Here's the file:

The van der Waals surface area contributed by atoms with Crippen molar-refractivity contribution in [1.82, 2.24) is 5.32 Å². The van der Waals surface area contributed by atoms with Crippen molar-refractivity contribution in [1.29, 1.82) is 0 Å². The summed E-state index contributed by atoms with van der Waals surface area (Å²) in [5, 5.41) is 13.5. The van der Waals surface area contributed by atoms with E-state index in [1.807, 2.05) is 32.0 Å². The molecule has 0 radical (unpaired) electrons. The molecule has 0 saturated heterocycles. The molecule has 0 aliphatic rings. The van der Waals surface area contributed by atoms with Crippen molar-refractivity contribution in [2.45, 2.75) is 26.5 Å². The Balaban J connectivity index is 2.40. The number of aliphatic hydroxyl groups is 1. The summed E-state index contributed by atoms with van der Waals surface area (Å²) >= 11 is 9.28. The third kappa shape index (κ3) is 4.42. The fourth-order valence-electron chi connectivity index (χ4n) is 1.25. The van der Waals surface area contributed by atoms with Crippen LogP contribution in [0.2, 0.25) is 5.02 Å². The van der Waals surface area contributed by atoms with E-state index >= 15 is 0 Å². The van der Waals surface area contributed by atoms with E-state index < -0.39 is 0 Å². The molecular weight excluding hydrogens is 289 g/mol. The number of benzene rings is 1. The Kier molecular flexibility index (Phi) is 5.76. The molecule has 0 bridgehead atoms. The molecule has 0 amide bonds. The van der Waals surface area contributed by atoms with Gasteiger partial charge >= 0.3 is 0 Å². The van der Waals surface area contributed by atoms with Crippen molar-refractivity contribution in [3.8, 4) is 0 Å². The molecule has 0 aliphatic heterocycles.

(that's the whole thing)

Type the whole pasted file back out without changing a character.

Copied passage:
The van der Waals surface area contributed by atoms with Crippen molar-refractivity contribution in [1.82, 2.24) is 5.32 Å². The van der Waals surface area contributed by atoms with Crippen molar-refractivity contribution in [1.29, 1.82) is 0 Å². The summed E-state index contributed by atoms with van der Waals surface area (Å²) in [5, 5.41) is 13.5. The van der Waals surface area contributed by atoms with E-state index in [1.807, 2.05) is 32.0 Å². The molecule has 0 radical (unpaired) electrons. The molecule has 0 saturated heterocycles. The molecule has 0 aliphatic rings. The van der Waals surface area contributed by atoms with Crippen molar-refractivity contribution in [2.45, 2.75) is 26.5 Å². The Balaban J connectivity index is 2.40. The number of aliphatic hydroxyl groups is 1. The summed E-state index contributed by atoms with van der Waals surface area (Å²) >= 11 is 9.28. The third kappa shape index (κ3) is 4.42. The fourth-order valence-electron chi connectivity index (χ4n) is 1.25. The van der Waals surface area contributed by atoms with Crippen LogP contribution in [0.2, 0.25) is 5.02 Å². The van der Waals surface area contributed by atoms with E-state index >= 15 is 0 Å². The van der Waals surface area contributed by atoms with E-state index < -0.39 is 0 Å². The molecular weight excluding hydrogens is 289 g/mol. The number of benzene rings is 1. The Kier molecular flexibility index (Phi) is 5.76. The molecule has 0 bridgehead atoms. The molecule has 0 amide bonds. The van der Waals surface area contributed by atoms with Gasteiger partial charge >= 0.3 is 0 Å². The van der Waals surface area contributed by atoms with Crippen molar-refractivity contribution in [3.8, 4) is 0 Å². The molecule has 0 aliphatic heterocycles.